HCL Commerce Version or later

Persisting logs to a central log storage location (Version or later)

By persisting log files to a central location outside of the Docker containers, you can perform diagnostics and troubleshoot issues even if the container is not accessible or is destroyed.

Starting with HCL Commerce Version, inside each Docker container, log files are collected to a unique folder name that is derived from the containerType and the containerId. For example, assuming that you have two Search server Docker containers, the log files are in the following directories.
  • Search container 1: /opt/WebSphere/Liberty/usr/servers/default/logs/container/search_<containerId1>
  • Search container 2: /opt/WebSphere/Liberty/usr/servers/default/logs/container/search_<containerId2>
Previously, log files were collected in the standard /logs/ directory, which made it hard to collect and organize files from different containers.
Note: If you want to set the log folder to a different directory inside the container, you can use the following Run Engine command.
run set-trace-log-directory <new_log_path>
For more information about how the start up process sets the log folder, see the /SETUP/bin/entrypoint.sh script.
You can persist all container log files by creating a volume mount point to the Docker host machine or central log server. Since every container has its own unique log folder (containerType_containerId), you can simply mount all container log directories (*/logs/) to the same path on your host machine.
Image of the containers feeding to the central log storage

About this task

The following procedure provides an example for how to persist log files from a local HCL Commerce environment to the Docker host machine by using Docker Compose. You can also apply the same strategy to persist log files from environments deployed by using other tools such as Kubernetes or Marathon. For more information about mounting methods with other deployment strategies, refer to the respective official documentation.


  1. Create a folder on the Docker host machine to store the log files.

    For example, create a /logs directory to store files from the Transaction, Store, Search, xC, and Web servers.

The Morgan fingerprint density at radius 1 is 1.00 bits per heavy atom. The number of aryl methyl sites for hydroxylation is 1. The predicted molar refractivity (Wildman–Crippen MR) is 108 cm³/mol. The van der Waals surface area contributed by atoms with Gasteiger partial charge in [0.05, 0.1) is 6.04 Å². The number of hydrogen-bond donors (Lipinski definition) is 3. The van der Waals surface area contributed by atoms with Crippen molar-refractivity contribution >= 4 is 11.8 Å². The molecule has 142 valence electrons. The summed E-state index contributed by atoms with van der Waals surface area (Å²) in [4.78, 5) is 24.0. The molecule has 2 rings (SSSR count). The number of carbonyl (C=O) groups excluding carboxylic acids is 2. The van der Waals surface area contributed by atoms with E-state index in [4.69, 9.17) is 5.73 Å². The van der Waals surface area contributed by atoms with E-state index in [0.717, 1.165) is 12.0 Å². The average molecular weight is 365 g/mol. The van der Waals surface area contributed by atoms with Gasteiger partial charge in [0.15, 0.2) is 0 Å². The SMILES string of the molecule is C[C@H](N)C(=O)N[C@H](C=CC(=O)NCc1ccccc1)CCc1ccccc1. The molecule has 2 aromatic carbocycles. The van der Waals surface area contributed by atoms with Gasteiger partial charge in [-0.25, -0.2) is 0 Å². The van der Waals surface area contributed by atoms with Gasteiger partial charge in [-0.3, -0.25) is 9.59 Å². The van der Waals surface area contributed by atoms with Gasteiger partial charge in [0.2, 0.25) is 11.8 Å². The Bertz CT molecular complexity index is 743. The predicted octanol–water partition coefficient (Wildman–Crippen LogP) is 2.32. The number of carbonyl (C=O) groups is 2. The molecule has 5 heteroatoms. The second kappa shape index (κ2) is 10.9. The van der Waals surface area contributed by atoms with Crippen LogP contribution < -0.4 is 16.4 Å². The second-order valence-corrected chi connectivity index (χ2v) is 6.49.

The Utility server container does not follow the convention containerType_containerId since you do not need to deploy multiple Utility containers. Create a separate directory such as /logs/utils.

  2. Configure your Docker containers to start with a volume mount to the corresponding directory that you just created on the Docker host machine.
    For example, if you are using Docker Compose, edit the Compose file to add the volumes flag.
    The following examples provide the paths to where the logs are generated in each container.
    • For Transaction server Docker container,
    • For Web server Docker container,
          - "/logs:/opt/WebSphere/HTTPServer/logs"
    • For Search server Docker container,
      The /opt/WebSphere/Liberty/usr/servers/default/logs/container directory also links to the /profile/logs directory in the container.
    • For Store server Docker container,
      The /opt/WebSphere/Liberty/usr/servers/default/logs/container directory also links to the /profile/logs directory in the container.
    • For Customization server Docker container,
    • For Utility server Docker container
    For more information, see
  3. Deploy containers by using the updated Docker Compose file.


On your host machine, your /logs directory should have similar folders.
  • /logs/search_<containerId>
  • /logs/store_<containerId>
  • /logs/ts_<containerId>
  • /logs/web_<containerId>
  • /logs/xc_<containerId>
  • /logs/utils

What to do next

Think about how to handle log files from your production environment where you might have multiple containers of each component. For example, you might consider using multiple central log servers for load balancing. Or you might want to only persist the SystemOut.log file to the central log server in real time, and then configure a scheduler to asynchronously persist the trace.log file.